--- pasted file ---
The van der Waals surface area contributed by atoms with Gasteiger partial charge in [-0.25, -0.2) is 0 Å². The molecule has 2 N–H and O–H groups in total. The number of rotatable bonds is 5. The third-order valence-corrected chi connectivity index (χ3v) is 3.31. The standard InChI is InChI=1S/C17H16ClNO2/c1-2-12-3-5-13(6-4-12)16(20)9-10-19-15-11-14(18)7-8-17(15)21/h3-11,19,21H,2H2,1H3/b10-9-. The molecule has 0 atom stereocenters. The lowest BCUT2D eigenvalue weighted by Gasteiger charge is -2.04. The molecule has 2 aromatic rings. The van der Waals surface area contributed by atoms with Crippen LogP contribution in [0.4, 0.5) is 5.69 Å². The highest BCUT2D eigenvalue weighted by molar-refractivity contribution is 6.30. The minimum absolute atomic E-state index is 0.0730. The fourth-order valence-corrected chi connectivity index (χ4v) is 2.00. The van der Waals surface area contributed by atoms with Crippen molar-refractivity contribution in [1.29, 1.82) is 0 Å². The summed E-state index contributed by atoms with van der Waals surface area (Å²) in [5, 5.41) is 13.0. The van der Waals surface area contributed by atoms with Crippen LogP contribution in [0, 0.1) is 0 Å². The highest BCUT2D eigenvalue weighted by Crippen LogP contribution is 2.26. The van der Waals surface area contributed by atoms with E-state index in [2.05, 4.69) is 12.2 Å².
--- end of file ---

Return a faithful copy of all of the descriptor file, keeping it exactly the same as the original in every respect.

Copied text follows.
The van der Waals surface area contributed by atoms with Gasteiger partial charge in [-0.25, -0.2) is 0 Å². The molecule has 2 N–H and O–H groups in total. The number of rotatable bonds is 5. The third-order valence-corrected chi connectivity index (χ3v) is 3.31. The standard InChI is InChI=1S/C17H16ClNO2/c1-2-12-3-5-13(6-4-12)16(20)9-10-19-15-11-14(18)7-8-17(15)21/h3-11,19,21H,2H2,1H3/b10-9-. The molecule has 0 atom stereocenters. The lowest BCUT2D eigenvalue weighted by Gasteiger charge is -2.04. The molecule has 2 aromatic rings. The van der Waals surface area contributed by atoms with Crippen LogP contribution in [0.4, 0.5) is 5.69 Å². The highest BCUT2D eigenvalue weighted by molar-refractivity contribution is 6.30. The minimum absolute atomic E-state index is 0.0730. The fourth-order valence-corrected chi connectivity index (χ4v) is 2.00. The van der Waals surface area contributed by atoms with Crippen molar-refractivity contribution in [1.29, 1.82) is 0 Å². The summed E-state index contributed by atoms with van der Waals surface area (Å²) in [5, 5.41) is 13.0. The van der Waals surface area contributed by atoms with Crippen LogP contribution in [0, 0.1) is 0 Å². The highest BCUT2D eigenvalue weighted by Crippen LogP contribution is 2.26. The van der Waals surface area contributed by atoms with E-state index in [2.05, 4.69) is 12.2 Å².